Ad Age reports on Ford lending 100 new Ford Fiestas to especially selected bloggers in exchange for their independence and a share of their souls. 4000 applied but only 100 were young, good-looking, could string two sentences together and had the sycophancy gene. I’m being harsh; the dozen or so bloggers I checked out were interesting enough. A couple of B-grade celebs snuck in there but they’ve chosen people from diverse backgrounds, skewed towards creative types. The totality of the their output – Flickr, Twitter, YouTube and blogs is aggregated on the Fiesta Movement site.
It shows again the progressive credentials of large American companies. They leap into new media because they are hungry for first mover advantage and the publicity that results. The combination of new media and big business is newsworthy (don’t ask me why) and the Fiesta Movement will generate millions of dollars in PR.
I saw a Forrester report that said Japanese consumers were more engaged with social media than Americans but Japanese businesses were slower to develop social media applications than Americans. I’m guessing this is because their media are less willing to give free publicity just because business has discovered a new marketing tool.
Of course, the potential of this promotion is not just what the bloggers say about the Ford Fiesta on their blog but the effect that 100 different streams of writing/video blogging have on the web more broadly; the conversations about the conversations.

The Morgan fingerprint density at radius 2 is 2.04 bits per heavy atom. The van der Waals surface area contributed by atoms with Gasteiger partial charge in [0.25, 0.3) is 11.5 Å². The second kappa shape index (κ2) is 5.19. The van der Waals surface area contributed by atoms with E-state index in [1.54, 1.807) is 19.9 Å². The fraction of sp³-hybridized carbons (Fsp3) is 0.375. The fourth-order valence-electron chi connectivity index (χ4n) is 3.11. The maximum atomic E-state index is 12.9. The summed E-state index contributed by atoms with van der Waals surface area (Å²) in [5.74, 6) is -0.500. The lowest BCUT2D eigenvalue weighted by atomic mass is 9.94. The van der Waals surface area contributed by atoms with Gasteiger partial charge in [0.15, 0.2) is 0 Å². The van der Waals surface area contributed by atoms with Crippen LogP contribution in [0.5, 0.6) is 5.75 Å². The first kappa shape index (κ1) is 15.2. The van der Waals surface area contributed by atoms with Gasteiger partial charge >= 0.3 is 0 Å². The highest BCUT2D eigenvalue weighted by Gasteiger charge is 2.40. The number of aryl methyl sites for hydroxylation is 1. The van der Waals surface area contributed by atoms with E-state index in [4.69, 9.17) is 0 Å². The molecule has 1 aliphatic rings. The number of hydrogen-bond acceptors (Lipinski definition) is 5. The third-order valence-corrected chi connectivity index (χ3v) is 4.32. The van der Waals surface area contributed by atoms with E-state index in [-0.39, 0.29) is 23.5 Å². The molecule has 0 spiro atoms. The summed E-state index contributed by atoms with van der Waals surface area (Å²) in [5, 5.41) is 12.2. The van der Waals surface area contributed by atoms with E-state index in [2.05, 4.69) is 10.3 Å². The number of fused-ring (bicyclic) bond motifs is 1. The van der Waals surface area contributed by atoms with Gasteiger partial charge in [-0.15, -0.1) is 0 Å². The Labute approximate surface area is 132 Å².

It’s risky for the brand because bad things can happen when you surrender control of the message to people who don’t have a stake in your brand. They might be just a little too honest, though from what I’ve seen so far, they’re all too excited to be critical.
But there is a risk too for the bloggers, whose readers may find the car references spurious and commercial. Could damage their franchise but I think 95/100 will finish well in front. In all, I believe this is the biggest and boldest social media experiment in the world today. My hunch is that it’s going to work extremely well. And if it does, the new media dollar has just been revalued.
Here’s Judson Laipply’s fairly compelling video application to be included in the 100:
The marketing term for this is a No-Brainer.